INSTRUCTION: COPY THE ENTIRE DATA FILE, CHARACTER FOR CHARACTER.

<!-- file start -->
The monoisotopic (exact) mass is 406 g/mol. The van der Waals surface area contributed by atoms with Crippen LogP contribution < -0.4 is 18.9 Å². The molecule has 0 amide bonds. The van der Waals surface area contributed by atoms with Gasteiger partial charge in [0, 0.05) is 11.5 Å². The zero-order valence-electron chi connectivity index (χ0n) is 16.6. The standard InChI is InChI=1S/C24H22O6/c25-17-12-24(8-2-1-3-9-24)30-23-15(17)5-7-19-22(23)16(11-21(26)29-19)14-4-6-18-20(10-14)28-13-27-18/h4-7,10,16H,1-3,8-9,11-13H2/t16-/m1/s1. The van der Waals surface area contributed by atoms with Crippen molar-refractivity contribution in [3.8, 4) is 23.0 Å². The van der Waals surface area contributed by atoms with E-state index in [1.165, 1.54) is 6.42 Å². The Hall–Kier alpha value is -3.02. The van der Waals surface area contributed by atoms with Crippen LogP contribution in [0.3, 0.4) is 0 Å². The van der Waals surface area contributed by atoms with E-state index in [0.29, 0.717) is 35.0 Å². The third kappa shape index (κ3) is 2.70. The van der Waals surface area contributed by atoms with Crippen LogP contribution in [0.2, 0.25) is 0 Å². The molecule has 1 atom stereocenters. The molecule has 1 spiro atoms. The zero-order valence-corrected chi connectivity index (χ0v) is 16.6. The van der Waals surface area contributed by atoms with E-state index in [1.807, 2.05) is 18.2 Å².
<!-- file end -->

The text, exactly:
The monoisotopic (exact) mass is 406 g/mol. The van der Waals surface area contributed by atoms with Crippen LogP contribution < -0.4 is 18.9 Å². The molecule has 0 amide bonds. The van der Waals surface area contributed by atoms with Gasteiger partial charge in [0, 0.05) is 11.5 Å². The zero-order valence-electron chi connectivity index (χ0n) is 16.6. The standard InChI is InChI=1S/C24H22O6/c25-17-12-24(8-2-1-3-9-24)30-23-15(17)5-7-19-22(23)16(11-21(26)29-19)14-4-6-18-20(10-14)28-13-27-18/h4-7,10,16H,1-3,8-9,11-13H2/t16-/m1/s1. The van der Waals surface area contributed by atoms with Crippen molar-refractivity contribution in [3.8, 4) is 23.0 Å². The van der Waals surface area contributed by atoms with E-state index in [1.165, 1.54) is 6.42 Å². The Hall–Kier alpha value is -3.02. The van der Waals surface area contributed by atoms with Crippen LogP contribution in [0.3, 0.4) is 0 Å². The van der Waals surface area contributed by atoms with E-state index in [0.29, 0.717) is 35.0 Å². The third kappa shape index (κ3) is 2.70. The van der Waals surface area contributed by atoms with Crippen LogP contribution in [0.2, 0.25) is 0 Å². The molecule has 1 atom stereocenters. The molecule has 1 spiro atoms. The zero-order valence-corrected chi connectivity index (χ0v) is 16.6. The van der Waals surface area contributed by atoms with E-state index in [1.807, 2.05) is 18.2 Å².